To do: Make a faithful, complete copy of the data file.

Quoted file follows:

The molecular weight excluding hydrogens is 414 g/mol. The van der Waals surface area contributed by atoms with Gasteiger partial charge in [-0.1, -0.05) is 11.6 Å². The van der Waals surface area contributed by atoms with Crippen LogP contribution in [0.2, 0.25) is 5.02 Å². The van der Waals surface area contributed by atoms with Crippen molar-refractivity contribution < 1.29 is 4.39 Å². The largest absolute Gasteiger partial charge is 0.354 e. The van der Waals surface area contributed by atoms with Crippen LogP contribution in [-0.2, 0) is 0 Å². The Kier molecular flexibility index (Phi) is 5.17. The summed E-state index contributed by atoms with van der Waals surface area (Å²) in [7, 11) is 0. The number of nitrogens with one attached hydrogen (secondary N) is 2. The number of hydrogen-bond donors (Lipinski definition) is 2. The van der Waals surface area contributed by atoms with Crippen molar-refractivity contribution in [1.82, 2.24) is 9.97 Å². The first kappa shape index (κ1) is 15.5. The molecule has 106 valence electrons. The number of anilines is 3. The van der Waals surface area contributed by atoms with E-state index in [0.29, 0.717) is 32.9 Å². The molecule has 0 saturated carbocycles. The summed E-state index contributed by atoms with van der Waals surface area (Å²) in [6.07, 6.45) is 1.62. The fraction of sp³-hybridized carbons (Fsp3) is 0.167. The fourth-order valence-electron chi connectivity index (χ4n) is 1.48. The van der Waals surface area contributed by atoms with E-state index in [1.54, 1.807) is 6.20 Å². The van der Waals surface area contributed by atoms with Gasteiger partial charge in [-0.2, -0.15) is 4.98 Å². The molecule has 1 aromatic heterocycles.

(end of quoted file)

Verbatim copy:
The molecular weight excluding hydrogens is 414 g/mol. The van der Waals surface area contributed by atoms with Gasteiger partial charge in [-0.1, -0.05) is 11.6 Å². The van der Waals surface area contributed by atoms with Crippen LogP contribution in [0.2, 0.25) is 5.02 Å². The van der Waals surface area contributed by atoms with Crippen molar-refractivity contribution < 1.29 is 4.39 Å². The largest absolute Gasteiger partial charge is 0.354 e. The van der Waals surface area contributed by atoms with Crippen LogP contribution in [-0.2, 0) is 0 Å². The Kier molecular flexibility index (Phi) is 5.17. The summed E-state index contributed by atoms with van der Waals surface area (Å²) in [7, 11) is 0. The number of nitrogens with one attached hydrogen (secondary N) is 2. The number of hydrogen-bond donors (Lipinski definition) is 2. The van der Waals surface area contributed by atoms with Crippen molar-refractivity contribution in [1.82, 2.24) is 9.97 Å². The first kappa shape index (κ1) is 15.5. The molecule has 106 valence electrons. The number of anilines is 3. The van der Waals surface area contributed by atoms with E-state index in [0.29, 0.717) is 32.9 Å². The molecule has 0 saturated carbocycles. The summed E-state index contributed by atoms with van der Waals surface area (Å²) in [6.07, 6.45) is 1.62. The fraction of sp³-hybridized carbons (Fsp3) is 0.167. The fourth-order valence-electron chi connectivity index (χ4n) is 1.48. The van der Waals surface area contributed by atoms with E-state index in [1.54, 1.807) is 6.20 Å². The van der Waals surface area contributed by atoms with Gasteiger partial charge in [-0.2, -0.15) is 4.98 Å². The molecule has 1 aromatic heterocycles.